It happened to him again last week. Jasser spoke in Birmingham, Alabama, about curbing Islamist extremism and the terrorism done in its name. “No, it’s not all Islam that’s the problem, but there’s a problem in the house of Islam that needs to be addressed,” Jasser said.
A local television station turned to CAIR and a local mosque for reaction. “They said he’s a part of the problem and is only spreading Islamophobia,” the story said.
CAIR’s report, written in collaboration with the University of California, Berkeley’s Center for Race and Gender, also includes the Investigative Project on Terrorism among 33 “inner core” organizations that, like AIFD, exist to gin up hatred of Muslims and Islam. IPT “claims to investigate the activities and finances of radical terrorist groups, but makes all of Islam culpable,” the report said.
No supporting evidence is provided.
It is a false claim. In fact, IPT frequently cites Muslims who oppose Islamism, ranging from liberal UK reformist Maajid Nawaz to Jasser, an American Navy veteran and physician. But we also have exposed many of CAIR’s skeletons, and emphasized its roots in a Hamas-support network in the United States created by the Muslim Brotherhood. We also frequently showcase radicalism exhibited by CAIR officials.
Saylor’s statement about embracing debate echoes a recommendation in CAIR’s formal report: “Empowering a diverse range of legitimate voices to persuasively contribute, particularly in the news media, to the views of Islam and American Muslims within public dialogue.” [Emphasis added.]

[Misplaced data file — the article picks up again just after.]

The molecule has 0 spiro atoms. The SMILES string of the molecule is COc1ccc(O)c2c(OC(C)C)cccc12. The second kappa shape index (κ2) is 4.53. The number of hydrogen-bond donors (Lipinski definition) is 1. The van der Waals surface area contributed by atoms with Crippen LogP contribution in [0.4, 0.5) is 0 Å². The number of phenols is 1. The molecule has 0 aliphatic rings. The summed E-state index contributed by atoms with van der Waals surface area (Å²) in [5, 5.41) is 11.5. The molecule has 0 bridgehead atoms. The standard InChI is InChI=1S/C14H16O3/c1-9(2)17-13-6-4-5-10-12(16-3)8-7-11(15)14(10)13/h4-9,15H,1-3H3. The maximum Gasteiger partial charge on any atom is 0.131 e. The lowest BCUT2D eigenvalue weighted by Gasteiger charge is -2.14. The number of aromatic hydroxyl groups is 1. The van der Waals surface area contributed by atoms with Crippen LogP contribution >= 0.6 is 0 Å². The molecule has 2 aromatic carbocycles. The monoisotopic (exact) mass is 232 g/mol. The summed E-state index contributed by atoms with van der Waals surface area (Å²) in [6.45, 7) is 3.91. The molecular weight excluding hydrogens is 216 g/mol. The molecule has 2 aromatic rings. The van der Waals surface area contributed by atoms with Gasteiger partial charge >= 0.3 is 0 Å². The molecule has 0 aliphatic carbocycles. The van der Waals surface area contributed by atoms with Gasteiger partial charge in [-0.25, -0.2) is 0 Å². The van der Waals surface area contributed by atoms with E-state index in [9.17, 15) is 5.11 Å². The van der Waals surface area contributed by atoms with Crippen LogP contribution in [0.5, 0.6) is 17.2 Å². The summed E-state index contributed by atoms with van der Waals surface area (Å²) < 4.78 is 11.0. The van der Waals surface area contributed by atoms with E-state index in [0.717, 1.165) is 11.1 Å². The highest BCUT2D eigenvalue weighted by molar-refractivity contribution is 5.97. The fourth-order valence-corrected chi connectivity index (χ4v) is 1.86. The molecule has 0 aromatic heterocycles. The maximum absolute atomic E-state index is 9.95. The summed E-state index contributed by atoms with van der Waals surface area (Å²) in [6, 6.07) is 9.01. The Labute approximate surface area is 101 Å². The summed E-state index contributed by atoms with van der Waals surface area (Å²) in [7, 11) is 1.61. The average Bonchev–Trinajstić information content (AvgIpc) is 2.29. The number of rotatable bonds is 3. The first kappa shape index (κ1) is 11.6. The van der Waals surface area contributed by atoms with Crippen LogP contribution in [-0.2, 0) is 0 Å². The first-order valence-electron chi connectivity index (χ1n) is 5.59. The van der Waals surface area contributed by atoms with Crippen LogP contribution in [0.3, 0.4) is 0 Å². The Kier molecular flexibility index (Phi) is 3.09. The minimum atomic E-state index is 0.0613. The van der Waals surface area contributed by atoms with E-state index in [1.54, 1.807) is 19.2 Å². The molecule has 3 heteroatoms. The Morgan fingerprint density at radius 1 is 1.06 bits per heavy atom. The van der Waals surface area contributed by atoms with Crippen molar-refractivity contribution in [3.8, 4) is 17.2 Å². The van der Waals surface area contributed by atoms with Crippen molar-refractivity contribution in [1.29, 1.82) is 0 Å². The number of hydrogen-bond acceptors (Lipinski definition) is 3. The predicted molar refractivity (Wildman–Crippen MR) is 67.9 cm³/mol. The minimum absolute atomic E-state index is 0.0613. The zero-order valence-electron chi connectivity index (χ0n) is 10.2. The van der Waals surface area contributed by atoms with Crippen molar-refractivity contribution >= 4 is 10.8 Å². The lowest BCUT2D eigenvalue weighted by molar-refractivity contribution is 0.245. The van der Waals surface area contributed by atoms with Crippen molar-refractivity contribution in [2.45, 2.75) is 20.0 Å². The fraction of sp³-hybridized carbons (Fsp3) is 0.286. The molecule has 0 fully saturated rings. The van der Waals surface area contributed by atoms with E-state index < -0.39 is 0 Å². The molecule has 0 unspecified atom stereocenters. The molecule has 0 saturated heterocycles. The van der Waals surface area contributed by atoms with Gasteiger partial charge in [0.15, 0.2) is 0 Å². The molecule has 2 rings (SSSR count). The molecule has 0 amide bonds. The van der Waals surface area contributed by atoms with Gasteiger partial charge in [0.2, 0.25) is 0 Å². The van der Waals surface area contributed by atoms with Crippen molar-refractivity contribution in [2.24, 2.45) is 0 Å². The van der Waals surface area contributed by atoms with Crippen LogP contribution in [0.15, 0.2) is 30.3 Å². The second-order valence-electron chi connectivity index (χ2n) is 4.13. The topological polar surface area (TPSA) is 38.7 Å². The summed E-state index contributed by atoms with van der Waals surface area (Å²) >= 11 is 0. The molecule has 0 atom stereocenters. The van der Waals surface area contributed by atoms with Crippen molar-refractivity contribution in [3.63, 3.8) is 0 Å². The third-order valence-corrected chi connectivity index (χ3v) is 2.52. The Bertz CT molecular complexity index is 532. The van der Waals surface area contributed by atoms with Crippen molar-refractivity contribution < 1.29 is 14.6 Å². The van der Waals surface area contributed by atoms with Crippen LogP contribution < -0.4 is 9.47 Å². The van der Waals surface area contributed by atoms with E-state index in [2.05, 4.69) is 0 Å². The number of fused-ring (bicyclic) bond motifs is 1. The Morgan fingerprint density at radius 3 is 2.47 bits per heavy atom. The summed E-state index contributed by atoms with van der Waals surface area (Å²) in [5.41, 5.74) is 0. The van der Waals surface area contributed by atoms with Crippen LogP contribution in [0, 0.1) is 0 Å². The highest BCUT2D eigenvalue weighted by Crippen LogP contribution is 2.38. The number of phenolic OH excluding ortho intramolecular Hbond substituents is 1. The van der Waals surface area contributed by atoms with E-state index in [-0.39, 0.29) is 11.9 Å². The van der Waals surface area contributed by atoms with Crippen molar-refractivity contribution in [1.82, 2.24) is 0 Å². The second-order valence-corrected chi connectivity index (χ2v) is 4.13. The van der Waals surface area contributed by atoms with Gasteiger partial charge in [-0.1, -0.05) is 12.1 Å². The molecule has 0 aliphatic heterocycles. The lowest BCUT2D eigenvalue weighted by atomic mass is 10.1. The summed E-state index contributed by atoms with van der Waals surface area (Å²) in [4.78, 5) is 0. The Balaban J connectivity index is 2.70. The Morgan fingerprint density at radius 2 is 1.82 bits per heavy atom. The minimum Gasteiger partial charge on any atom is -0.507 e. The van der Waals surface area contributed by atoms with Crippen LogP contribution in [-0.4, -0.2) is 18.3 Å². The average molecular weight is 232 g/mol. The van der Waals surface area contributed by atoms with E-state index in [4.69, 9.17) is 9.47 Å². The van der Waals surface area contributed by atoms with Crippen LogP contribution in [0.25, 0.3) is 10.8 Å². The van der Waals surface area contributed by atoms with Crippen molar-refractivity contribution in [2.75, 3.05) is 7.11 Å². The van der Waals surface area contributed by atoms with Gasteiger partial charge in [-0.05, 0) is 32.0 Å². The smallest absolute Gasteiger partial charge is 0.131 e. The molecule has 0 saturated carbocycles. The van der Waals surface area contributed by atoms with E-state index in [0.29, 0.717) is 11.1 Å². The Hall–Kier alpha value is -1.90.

CAIR, the statement implies, reserves the right to tell the public which voices qualify as “legitimate.” CAIR’s stated objective, therefore, is at odds with its own definition of how debate can occur.
Saylor’s full statement further exposes the shallow nature of the claim that CAIR wants “more empowered voices.”
“Our major holiday, Eid, is a topic of significant debate,” he said Monday. “When is it going to happen – because it’s based on a moon cycle? So if we can have these kind of healthy debates we want all of those voices to be trained and go out and speak to the public at large.”
First, debate is limited to “simple practices of certain dietary requirements, or prayer or calendar issues,” Jasser said. “None of the diversity that they’re talking about is related to core issues of universal human rights.”